Taking the gas (and coal) out of heat

Emissions rise from a smokestack at the PKN Orlen oil refinery in Plock, Poland, on July 17, 2020. Foto: Bloomberg photo by Bartek Sadowski

When we think of global energy consumption, I imagine most of us think of two things. The first is power plants, be they fossil fuel-fired thermal plants, or zero-emissions wind and solar, or nuclear. The second is transportation, ranging from tiny personal scooters to container ships with an engine that could power a small city. These two sectors account for more than half of all energy consumption, with transport alone using up a third.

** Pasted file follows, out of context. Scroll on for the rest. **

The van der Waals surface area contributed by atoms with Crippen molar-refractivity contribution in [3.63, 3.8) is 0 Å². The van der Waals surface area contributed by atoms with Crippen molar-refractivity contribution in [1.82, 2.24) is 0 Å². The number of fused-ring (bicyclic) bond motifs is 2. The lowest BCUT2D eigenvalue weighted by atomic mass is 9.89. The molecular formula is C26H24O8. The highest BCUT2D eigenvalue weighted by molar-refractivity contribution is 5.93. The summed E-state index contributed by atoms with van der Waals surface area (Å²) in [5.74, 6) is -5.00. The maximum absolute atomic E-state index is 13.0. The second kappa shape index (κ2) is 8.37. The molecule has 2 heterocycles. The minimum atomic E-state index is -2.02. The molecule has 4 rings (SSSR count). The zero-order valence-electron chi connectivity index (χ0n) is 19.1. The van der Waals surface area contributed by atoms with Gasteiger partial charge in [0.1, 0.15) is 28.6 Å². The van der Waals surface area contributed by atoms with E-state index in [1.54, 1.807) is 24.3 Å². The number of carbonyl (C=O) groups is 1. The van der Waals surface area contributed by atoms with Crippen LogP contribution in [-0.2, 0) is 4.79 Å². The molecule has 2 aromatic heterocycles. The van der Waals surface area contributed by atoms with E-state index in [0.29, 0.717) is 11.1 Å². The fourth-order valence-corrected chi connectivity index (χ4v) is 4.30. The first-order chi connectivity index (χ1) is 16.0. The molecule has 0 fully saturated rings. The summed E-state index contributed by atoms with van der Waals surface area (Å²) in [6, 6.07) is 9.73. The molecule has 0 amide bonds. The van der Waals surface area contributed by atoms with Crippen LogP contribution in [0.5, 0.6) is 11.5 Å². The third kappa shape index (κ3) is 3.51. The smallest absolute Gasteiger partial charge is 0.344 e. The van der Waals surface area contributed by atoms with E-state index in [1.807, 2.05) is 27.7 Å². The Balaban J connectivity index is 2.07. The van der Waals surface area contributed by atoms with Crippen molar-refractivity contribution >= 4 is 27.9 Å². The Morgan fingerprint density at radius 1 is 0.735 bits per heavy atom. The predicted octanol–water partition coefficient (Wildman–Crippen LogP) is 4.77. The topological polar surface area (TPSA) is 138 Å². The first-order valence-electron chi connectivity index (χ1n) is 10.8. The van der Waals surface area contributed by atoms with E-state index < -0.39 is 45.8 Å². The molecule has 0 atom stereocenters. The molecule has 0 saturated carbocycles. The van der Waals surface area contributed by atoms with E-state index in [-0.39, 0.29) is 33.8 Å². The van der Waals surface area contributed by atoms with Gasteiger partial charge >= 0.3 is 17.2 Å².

There is another sector though that is nearly as big but commands a tiny fraction of the public attention or research attention as the rapidly changing transport sector: heat. Global industrial heat production accounts for 29% of all energy consumed by end users like homes, industries, and agriculture. However much I examine this data (all the time), I still am struck by it: almost one-third of human energy consumption goes to making things hot, on an industrial scale...

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